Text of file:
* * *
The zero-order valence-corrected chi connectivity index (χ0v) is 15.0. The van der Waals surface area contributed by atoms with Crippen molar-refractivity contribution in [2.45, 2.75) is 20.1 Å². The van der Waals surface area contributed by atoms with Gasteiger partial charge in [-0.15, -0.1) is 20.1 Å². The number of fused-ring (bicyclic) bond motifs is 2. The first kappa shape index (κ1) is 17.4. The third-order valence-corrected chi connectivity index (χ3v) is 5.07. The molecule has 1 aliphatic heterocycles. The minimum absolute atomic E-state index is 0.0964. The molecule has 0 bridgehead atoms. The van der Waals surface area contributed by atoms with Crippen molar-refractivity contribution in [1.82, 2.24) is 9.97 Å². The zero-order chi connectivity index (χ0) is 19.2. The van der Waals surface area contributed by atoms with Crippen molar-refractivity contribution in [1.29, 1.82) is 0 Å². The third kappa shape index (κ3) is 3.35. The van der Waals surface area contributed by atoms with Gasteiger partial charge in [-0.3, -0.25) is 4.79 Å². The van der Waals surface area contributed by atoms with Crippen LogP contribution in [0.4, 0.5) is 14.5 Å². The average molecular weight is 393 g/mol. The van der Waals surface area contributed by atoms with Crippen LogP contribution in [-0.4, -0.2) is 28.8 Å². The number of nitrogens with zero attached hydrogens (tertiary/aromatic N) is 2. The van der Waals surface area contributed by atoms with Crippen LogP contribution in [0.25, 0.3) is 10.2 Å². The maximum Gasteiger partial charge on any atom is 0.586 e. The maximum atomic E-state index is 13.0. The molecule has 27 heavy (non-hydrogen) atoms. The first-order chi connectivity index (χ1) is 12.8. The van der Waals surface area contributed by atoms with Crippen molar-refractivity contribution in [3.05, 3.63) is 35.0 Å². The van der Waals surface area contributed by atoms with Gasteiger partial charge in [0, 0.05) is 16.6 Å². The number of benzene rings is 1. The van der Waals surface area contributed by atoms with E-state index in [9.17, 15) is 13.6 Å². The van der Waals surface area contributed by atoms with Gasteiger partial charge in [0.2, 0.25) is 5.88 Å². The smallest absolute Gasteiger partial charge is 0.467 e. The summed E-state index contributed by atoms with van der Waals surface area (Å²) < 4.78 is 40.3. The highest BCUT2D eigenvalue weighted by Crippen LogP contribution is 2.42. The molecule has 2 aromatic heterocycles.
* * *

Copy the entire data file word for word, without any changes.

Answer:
The zero-order valence-corrected chi connectivity index (χ0v) is 15.0. The van der Waals surface area contributed by atoms with Crippen molar-refractivity contribution in [2.45, 2.75) is 20.1 Å². The van der Waals surface area contributed by atoms with Gasteiger partial charge in [-0.15, -0.1) is 20.1 Å². The number of fused-ring (bicyclic) bond motifs is 2. The first kappa shape index (κ1) is 17.4. The third-order valence-corrected chi connectivity index (χ3v) is 5.07. The molecule has 1 aliphatic heterocycles. The minimum absolute atomic E-state index is 0.0964. The molecule has 0 bridgehead atoms. The van der Waals surface area contributed by atoms with Crippen molar-refractivity contribution in [1.82, 2.24) is 9.97 Å². The zero-order chi connectivity index (χ0) is 19.2. The van der Waals surface area contributed by atoms with Crippen molar-refractivity contribution in [1.29, 1.82) is 0 Å². The third kappa shape index (κ3) is 3.35. The van der Waals surface area contributed by atoms with Gasteiger partial charge in [-0.3, -0.25) is 4.79 Å². The van der Waals surface area contributed by atoms with Crippen LogP contribution in [0.4, 0.5) is 14.5 Å². The average molecular weight is 393 g/mol. The van der Waals surface area contributed by atoms with Crippen LogP contribution in [-0.4, -0.2) is 28.8 Å². The number of nitrogens with zero attached hydrogens (tertiary/aromatic N) is 2. The van der Waals surface area contributed by atoms with Crippen LogP contribution in [0.25, 0.3) is 10.2 Å². The maximum Gasteiger partial charge on any atom is 0.586 e. The maximum atomic E-state index is 13.0. The molecule has 27 heavy (non-hydrogen) atoms. The first-order chi connectivity index (χ1) is 12.8. The van der Waals surface area contributed by atoms with Crippen molar-refractivity contribution in [3.05, 3.63) is 35.0 Å². The van der Waals surface area contributed by atoms with Gasteiger partial charge in [0, 0.05) is 16.6 Å². The number of benzene rings is 1. The van der Waals surface area contributed by atoms with E-state index in [9.17, 15) is 13.6 Å². The van der Waals surface area contributed by atoms with Gasteiger partial charge in [0.2, 0.25) is 5.88 Å². The smallest absolute Gasteiger partial charge is 0.467 e. The summed E-state index contributed by atoms with van der Waals surface area (Å²) < 4.78 is 40.3. The highest BCUT2D eigenvalue weighted by Crippen LogP contribution is 2.42. The molecule has 2 aromatic heterocycles.